The Summit Counseling Center
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ADHD and Social Skills

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ADHD can significantly impact children’s social skills. With ADHD there is an impulse-control component that makes it difficult for children to control themselves in social settings, and can also potentially lead to trouble reading social cues.
Impatience, Frustration, More Explosions

Research has shown that children with ADHD have a harder time regulating their emotions and remaining calm to make a decision, especially in a conflict. Dr. Russell Barkley (a renowned ADHD researcher) in a talk at the Centre for ADHD/ADD Advocacy Canada, discussed how this is due to some differences in the way the limbic system is wired. Children with ADHD have less of an ability for control in this area of their brain, which is in charge of feelings. Because of this, they can become more impatient and frustrated and explode more readily as a result.

What Does This Look Like?

This can lead to some difficult moments with other children! Perhaps you have seen your child with ADHD explode in anger, throw a tantrum, or get angry frequently with other classmates. Or, maybe you’ve noticed your child in a social situation rush to a conclusion without considering the perspective or feelings of other children. These are common struggles with children that have a diagnosis of ADHD, but there are also skill sets that can be learned with some practice.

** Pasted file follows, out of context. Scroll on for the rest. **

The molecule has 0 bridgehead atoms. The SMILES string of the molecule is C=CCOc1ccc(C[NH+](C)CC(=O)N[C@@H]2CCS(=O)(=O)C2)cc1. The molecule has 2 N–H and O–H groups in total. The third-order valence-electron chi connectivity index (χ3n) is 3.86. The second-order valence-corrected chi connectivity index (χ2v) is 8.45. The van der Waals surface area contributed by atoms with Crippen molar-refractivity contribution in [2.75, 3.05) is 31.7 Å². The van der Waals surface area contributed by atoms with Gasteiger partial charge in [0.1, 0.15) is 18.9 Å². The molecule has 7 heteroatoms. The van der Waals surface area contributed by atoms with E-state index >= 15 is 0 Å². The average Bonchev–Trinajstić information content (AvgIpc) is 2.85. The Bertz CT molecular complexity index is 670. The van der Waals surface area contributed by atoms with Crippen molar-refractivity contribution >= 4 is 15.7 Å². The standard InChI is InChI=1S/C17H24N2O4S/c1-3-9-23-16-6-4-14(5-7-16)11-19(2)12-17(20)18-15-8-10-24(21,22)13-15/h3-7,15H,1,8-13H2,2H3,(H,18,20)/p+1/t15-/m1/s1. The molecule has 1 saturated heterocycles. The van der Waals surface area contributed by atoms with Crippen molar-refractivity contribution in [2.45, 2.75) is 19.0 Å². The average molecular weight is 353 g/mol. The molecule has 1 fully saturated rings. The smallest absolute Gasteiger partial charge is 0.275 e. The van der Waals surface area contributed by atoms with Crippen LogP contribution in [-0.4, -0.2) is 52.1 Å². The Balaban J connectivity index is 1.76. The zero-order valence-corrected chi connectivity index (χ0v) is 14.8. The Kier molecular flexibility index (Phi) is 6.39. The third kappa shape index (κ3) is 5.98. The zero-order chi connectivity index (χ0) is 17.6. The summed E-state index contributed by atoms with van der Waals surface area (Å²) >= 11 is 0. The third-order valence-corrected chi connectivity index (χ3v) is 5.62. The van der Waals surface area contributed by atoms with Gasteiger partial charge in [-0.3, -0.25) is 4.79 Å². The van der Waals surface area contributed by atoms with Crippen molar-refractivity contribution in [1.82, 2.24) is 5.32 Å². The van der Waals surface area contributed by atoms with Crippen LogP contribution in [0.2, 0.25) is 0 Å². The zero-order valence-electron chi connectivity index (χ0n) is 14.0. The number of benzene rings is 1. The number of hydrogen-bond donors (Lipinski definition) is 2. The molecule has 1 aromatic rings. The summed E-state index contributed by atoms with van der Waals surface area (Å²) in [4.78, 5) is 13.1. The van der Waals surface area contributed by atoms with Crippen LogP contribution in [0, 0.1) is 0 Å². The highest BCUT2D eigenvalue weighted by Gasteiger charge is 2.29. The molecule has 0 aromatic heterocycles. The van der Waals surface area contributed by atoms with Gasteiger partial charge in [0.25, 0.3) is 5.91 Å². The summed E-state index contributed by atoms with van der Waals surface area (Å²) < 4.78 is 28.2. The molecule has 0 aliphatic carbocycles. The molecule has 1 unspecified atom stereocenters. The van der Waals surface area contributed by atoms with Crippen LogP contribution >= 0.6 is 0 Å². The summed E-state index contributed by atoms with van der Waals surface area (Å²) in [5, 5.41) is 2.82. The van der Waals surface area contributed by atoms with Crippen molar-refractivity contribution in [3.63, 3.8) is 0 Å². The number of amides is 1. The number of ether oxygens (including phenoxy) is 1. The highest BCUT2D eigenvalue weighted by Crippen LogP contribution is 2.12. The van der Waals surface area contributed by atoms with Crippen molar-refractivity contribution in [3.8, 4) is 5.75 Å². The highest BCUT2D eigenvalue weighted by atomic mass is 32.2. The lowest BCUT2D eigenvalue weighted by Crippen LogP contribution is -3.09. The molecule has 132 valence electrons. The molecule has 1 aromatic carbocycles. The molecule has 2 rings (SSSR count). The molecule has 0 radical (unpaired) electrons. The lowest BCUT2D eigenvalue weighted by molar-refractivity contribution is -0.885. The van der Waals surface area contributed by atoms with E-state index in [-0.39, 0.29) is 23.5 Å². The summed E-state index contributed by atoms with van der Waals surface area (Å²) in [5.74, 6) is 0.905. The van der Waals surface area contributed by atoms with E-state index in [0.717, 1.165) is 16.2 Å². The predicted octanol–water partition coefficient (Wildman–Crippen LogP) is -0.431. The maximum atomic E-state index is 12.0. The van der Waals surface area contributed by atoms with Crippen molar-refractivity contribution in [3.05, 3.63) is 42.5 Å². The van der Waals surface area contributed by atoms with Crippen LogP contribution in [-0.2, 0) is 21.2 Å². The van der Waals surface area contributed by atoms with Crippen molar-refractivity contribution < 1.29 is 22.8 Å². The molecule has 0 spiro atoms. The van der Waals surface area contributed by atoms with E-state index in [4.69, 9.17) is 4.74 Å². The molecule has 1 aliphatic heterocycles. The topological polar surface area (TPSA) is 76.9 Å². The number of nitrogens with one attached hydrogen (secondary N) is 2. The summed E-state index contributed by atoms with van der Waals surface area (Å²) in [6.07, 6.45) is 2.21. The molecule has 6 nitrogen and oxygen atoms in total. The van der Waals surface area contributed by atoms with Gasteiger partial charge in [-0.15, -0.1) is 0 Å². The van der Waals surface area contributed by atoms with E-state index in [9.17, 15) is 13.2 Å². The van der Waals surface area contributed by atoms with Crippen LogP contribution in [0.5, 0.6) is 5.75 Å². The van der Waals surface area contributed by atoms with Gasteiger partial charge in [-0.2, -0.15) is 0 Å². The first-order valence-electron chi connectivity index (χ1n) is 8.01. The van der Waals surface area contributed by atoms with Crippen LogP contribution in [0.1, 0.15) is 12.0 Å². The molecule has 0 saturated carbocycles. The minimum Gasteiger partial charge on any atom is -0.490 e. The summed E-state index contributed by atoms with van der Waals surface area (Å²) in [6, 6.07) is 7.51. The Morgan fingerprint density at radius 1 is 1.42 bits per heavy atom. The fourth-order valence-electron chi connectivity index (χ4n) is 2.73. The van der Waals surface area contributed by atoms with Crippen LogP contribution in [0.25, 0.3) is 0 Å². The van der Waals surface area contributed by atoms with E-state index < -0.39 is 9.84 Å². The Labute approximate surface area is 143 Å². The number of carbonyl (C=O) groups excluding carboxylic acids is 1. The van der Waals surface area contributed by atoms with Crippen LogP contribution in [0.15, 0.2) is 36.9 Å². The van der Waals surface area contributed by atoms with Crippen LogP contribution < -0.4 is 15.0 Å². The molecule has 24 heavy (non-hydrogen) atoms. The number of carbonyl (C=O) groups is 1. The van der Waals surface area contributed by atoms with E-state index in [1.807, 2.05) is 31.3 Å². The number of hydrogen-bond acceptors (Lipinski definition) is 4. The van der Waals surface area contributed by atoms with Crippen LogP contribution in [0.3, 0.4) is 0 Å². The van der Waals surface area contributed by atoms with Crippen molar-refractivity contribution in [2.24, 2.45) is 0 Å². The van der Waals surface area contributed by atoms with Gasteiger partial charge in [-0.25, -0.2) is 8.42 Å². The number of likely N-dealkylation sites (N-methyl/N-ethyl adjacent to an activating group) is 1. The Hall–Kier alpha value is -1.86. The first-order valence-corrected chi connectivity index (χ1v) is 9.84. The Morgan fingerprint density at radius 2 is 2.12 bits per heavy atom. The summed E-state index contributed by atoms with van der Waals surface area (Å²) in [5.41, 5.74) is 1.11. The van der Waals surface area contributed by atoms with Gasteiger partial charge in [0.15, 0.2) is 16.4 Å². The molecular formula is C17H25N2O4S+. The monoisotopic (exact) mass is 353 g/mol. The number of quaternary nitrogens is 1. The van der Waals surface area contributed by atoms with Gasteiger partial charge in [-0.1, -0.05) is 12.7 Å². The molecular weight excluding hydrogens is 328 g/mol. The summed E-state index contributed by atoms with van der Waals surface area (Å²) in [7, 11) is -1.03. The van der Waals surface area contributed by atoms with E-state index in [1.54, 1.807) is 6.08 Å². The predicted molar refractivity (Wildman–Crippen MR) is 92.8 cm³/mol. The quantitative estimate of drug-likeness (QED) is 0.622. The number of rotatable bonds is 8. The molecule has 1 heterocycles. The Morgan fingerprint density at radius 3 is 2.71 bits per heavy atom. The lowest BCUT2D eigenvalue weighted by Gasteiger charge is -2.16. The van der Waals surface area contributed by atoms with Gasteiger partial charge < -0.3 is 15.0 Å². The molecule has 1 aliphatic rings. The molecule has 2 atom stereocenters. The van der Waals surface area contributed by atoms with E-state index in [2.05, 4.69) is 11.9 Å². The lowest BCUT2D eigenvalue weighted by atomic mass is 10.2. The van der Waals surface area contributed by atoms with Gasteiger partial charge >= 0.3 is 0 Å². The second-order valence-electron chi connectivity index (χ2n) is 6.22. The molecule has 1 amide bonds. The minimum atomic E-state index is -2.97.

Helping Your Child Make Progress

The Social Skills groups that we offer at The Summit help with anger management and impulse control. Once the children learn the skills to be able to control their anger or frustration, they are then able to put other social skills into practice. We also cover basic social cues, conversation starters, manners, and a variety of other topics.

Each session the children participate in role plays as a way to have a practical application of the skills they’re learning, and also engage in group activities. The children additionally see video clips and read a book each meeting to have appropriate social skills modeled to them. At the end of each group parents are sent home with recommendations of activities to be done at home, so that the children can continue to practice beyond when the group ends. By learning the tools they need to better control their impulses and express feelings appropriately, children who struggle with ADHD can make great progress in social settings!

We’re Here to Help

Social Skills Camps are available for K-2nd graders:   June 8th-12th and July 13th-17th

Social Skills Camps are Available for 3rd-5th graders: June 15th-19th and July 20th-24th

All camps run from 9-11am.

 

For more information or to register, you can contact us via email.  
You can also call our front office at 678-893-5300.

The Summit Counseling Center
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